No evidence has been found that drug traffickers ordered or paid for the oil-pipeline blasts in order to divert police forces, Mexico's attorney general said.
The pipeline blasts that started in June are benefiting drug traffickers by diverting police, but "that doesn't necessarily mean they are linked," Eduardo Medina Mora told reporters.
The attorney-general admitted that some government forces assigned to fight drug cartels have been drawn away to investigate the bombings and beef up security at pipelines. The blasts earlier this month and in July caused some factories to shut down in 10 states.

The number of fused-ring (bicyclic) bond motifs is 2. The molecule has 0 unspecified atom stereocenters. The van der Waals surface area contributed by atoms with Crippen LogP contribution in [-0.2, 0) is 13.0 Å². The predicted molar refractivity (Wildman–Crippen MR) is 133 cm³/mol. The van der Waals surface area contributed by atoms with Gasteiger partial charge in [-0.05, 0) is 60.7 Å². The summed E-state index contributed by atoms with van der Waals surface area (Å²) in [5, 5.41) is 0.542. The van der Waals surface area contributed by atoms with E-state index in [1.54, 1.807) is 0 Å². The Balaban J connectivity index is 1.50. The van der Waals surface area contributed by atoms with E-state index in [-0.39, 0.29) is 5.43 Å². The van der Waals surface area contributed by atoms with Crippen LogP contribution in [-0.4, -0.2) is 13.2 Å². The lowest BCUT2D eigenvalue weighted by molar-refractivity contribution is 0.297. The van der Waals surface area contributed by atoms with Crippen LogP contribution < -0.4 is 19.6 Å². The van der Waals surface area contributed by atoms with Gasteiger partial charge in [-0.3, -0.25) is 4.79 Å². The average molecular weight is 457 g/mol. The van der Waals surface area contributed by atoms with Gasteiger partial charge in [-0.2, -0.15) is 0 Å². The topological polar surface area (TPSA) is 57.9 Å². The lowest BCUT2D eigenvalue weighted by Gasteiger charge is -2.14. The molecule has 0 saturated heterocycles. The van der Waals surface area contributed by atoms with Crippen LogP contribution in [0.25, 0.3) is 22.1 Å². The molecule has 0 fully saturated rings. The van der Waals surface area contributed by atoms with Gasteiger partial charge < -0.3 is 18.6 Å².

"To the extent they distract federal forces from the fight against drug trafficking, which is the government's top priority, they are performing a service for the drug traffickers," Medina Mora said.
The Revolutionary People's Army, or EPR, a small rebel group that killed dozens of police and soldiers in the late 1990s, has claimed responsibility for the blasts, saying the action was intended "to hit the interests of Mexican and foreign oligarchy."
The rebel group also demanded the release of two of its members they claim were arrested by the government.
Medina Mora said the rebels would be tried under terrorism laws if caught.
Last Mod: 19 Eylül 2007, 12:11